The GAA has a habit of tinkering with rules within the sport. It seems that hardly a year goes by without some major changes to either Gaelic football or hurling.
The advanced mark has been one of the more drastic in recent times. In attempt to bring more long kicking into the game, it was hoped the law would also reduce the effectiveness of teams defending their own 45 with large numbers.
However, it remains to be largely unpopular.
Tomás Ó Sé calls for end of advanced mark
The issue with the rule in its current form is that it rewards teams for relatively straightforward passes. You can pop the ball into a player's chest in space from 20 metres and be presented with a scoring opportunity from a free.
It takes away some elements of defending in the game.
Speaking to the Irish Examiner, Tomás Ó Sé called for the rule to be brought to an end, despite the fact that his own county benefitted from it in the All-Ireland final.
It is not part of our game, it is not our game. It's like a free kick and the back has done nothing wrong.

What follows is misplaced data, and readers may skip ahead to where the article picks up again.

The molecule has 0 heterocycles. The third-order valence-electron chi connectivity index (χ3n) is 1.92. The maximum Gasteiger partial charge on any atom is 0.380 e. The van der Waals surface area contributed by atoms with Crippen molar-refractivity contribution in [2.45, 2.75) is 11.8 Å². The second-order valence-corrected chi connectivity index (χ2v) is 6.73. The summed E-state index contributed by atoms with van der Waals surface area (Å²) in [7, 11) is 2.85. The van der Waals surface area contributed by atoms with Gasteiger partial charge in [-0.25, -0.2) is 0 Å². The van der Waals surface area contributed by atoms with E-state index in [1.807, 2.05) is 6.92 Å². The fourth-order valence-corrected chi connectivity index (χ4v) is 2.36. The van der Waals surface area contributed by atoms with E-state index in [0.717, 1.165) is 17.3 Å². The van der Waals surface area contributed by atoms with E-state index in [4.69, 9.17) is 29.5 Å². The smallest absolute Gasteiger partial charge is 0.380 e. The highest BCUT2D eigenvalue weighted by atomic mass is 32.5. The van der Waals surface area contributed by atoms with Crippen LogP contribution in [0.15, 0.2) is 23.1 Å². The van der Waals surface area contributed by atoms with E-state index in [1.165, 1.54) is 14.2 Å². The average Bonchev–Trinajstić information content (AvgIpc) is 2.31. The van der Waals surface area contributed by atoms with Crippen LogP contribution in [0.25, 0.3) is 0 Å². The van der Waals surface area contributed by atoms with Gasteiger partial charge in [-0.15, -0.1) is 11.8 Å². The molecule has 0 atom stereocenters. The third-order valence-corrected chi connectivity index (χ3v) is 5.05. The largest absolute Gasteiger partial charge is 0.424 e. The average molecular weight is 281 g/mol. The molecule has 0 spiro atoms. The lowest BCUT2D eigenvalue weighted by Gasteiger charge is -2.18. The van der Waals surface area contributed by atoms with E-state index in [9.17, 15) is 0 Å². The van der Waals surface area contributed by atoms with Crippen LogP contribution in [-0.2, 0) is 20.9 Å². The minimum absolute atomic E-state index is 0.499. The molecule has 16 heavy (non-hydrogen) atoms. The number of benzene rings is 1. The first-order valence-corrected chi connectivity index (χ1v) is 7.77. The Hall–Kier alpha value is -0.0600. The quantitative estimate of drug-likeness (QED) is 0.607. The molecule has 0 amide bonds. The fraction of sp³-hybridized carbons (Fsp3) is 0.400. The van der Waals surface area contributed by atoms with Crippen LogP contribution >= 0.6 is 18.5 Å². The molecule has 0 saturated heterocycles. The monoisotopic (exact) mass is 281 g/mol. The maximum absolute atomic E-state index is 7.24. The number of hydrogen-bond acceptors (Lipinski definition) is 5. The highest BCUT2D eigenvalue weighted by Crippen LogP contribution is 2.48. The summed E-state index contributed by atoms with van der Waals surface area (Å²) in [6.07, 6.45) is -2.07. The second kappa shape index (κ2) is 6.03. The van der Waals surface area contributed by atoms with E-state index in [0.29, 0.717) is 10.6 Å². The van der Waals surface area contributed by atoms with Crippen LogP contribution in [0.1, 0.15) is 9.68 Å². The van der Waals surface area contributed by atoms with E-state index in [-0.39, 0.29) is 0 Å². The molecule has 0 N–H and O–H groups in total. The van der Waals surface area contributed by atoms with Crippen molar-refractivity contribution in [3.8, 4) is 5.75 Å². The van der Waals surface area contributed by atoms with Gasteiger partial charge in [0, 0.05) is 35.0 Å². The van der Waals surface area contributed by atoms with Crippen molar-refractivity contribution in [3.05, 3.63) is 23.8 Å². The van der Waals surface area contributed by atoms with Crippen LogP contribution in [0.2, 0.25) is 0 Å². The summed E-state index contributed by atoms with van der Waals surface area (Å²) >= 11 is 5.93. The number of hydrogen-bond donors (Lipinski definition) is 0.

I still see confusion among players in matches when they don’t know if it’s a mark or not. Different referees referee it differently.
I don’t agree with (David) Clifford getting two marks in the first half of the final. Paul Geaney got one too and they all went a long way to Kerry winning it because without them they were struggling otherwise.
Being at the game, as a Kerryman I was saying ‘great’ when they got those points but it is wrong and it was unfair on the Galway backs...
Officials are happy to retain the status quo if nobody is making a big song and dance but they have to ask those at the coalface exactly what they think of it. I would genuinely have no problem in saying that I've yet to meet anyone who speaks positively about the advanced mark...
The same argument I made against it when it came in is the same I make now – it dilutes the art of defending. We brought it in to adjust to the mass defence but there is no rule that can’t do that. I know what they’re trying to do but it doesn’t do what it set out to do.
You can read his comments in full here.
Ó Sé is far from along in being a critic of the rule, with a number of prominent voices within the GAA speaking out against it in recent years.
It remains to be seen if the relevant authorities will consider changing the law moving forward.